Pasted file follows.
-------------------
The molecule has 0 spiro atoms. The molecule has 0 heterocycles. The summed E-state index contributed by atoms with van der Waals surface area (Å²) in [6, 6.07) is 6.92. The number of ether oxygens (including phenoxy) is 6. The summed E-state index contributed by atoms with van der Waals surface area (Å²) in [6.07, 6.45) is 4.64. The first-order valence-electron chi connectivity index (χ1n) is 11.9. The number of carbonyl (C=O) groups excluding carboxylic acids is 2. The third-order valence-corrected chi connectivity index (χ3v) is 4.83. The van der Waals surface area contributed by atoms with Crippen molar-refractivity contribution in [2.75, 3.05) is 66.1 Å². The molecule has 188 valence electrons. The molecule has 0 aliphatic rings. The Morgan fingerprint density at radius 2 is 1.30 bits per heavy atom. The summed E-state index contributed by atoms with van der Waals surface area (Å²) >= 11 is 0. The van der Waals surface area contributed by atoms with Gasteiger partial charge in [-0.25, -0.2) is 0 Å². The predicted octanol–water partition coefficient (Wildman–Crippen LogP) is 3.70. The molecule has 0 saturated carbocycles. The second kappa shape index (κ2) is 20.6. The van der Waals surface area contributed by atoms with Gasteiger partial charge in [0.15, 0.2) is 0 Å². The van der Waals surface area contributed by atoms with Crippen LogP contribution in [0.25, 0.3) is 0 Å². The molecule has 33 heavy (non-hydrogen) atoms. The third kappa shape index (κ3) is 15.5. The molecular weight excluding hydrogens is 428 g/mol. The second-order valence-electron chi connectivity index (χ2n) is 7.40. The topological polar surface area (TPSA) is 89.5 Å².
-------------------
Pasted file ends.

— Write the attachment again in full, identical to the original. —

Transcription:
The molecule has 0 spiro atoms. The molecule has 0 heterocycles. The summed E-state index contributed by atoms with van der Waals surface area (Å²) in [6, 6.07) is 6.92. The number of ether oxygens (including phenoxy) is 6. The summed E-state index contributed by atoms with van der Waals surface area (Å²) in [6.07, 6.45) is 4.64. The first-order valence-electron chi connectivity index (χ1n) is 11.9. The number of carbonyl (C=O) groups excluding carboxylic acids is 2. The third-order valence-corrected chi connectivity index (χ3v) is 4.83. The van der Waals surface area contributed by atoms with Crippen molar-refractivity contribution in [2.75, 3.05) is 66.1 Å². The molecule has 188 valence electrons. The molecule has 0 aliphatic rings. The Morgan fingerprint density at radius 2 is 1.30 bits per heavy atom. The summed E-state index contributed by atoms with van der Waals surface area (Å²) >= 11 is 0. The van der Waals surface area contributed by atoms with Gasteiger partial charge in [-0.25, -0.2) is 0 Å². The predicted octanol–water partition coefficient (Wildman–Crippen LogP) is 3.70. The molecule has 0 saturated carbocycles. The second kappa shape index (κ2) is 20.6. The van der Waals surface area contributed by atoms with Gasteiger partial charge in [0.15, 0.2) is 0 Å². The van der Waals surface area contributed by atoms with Crippen LogP contribution in [0.25, 0.3) is 0 Å². The molecule has 33 heavy (non-hydrogen) atoms. The third kappa shape index (κ3) is 15.5. The molecular weight excluding hydrogens is 428 g/mol. The second-order valence-electron chi connectivity index (χ2n) is 7.40. The topological polar surface area (TPSA) is 89.5 Å².